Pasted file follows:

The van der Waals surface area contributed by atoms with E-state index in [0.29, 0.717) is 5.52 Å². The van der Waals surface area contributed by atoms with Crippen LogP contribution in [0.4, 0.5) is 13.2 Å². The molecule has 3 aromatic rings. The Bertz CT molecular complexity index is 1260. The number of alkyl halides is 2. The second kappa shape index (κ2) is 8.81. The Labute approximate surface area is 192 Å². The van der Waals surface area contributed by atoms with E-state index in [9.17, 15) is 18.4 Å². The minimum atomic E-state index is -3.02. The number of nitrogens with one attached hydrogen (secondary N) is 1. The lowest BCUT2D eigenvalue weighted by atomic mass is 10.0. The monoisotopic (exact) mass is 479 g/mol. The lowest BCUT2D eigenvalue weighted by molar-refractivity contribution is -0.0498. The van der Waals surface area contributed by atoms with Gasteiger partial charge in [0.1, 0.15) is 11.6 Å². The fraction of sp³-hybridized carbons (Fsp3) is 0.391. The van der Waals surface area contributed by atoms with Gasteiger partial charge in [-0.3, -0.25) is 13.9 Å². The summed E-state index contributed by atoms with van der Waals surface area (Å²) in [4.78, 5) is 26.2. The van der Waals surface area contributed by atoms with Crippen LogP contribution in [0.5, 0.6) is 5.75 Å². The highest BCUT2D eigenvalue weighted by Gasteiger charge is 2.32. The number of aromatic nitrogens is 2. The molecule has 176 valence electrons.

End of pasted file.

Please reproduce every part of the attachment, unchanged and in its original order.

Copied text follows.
The van der Waals surface area contributed by atoms with E-state index in [0.29, 0.717) is 5.52 Å². The van der Waals surface area contributed by atoms with Crippen LogP contribution in [0.4, 0.5) is 13.2 Å². The molecule has 3 aromatic rings. The Bertz CT molecular complexity index is 1260. The number of alkyl halides is 2. The second kappa shape index (κ2) is 8.81. The Labute approximate surface area is 192 Å². The van der Waals surface area contributed by atoms with E-state index in [9.17, 15) is 18.4 Å². The minimum atomic E-state index is -3.02. The number of nitrogens with one attached hydrogen (secondary N) is 1. The lowest BCUT2D eigenvalue weighted by atomic mass is 10.0. The monoisotopic (exact) mass is 479 g/mol. The lowest BCUT2D eigenvalue weighted by molar-refractivity contribution is -0.0498. The van der Waals surface area contributed by atoms with Gasteiger partial charge in [0.1, 0.15) is 11.6 Å². The fraction of sp³-hybridized carbons (Fsp3) is 0.391. The van der Waals surface area contributed by atoms with Gasteiger partial charge in [-0.3, -0.25) is 13.9 Å². The summed E-state index contributed by atoms with van der Waals surface area (Å²) in [4.78, 5) is 26.2. The van der Waals surface area contributed by atoms with Crippen LogP contribution in [0.5, 0.6) is 5.75 Å². The highest BCUT2D eigenvalue weighted by Gasteiger charge is 2.32. The number of aromatic nitrogens is 2. The molecule has 176 valence electrons.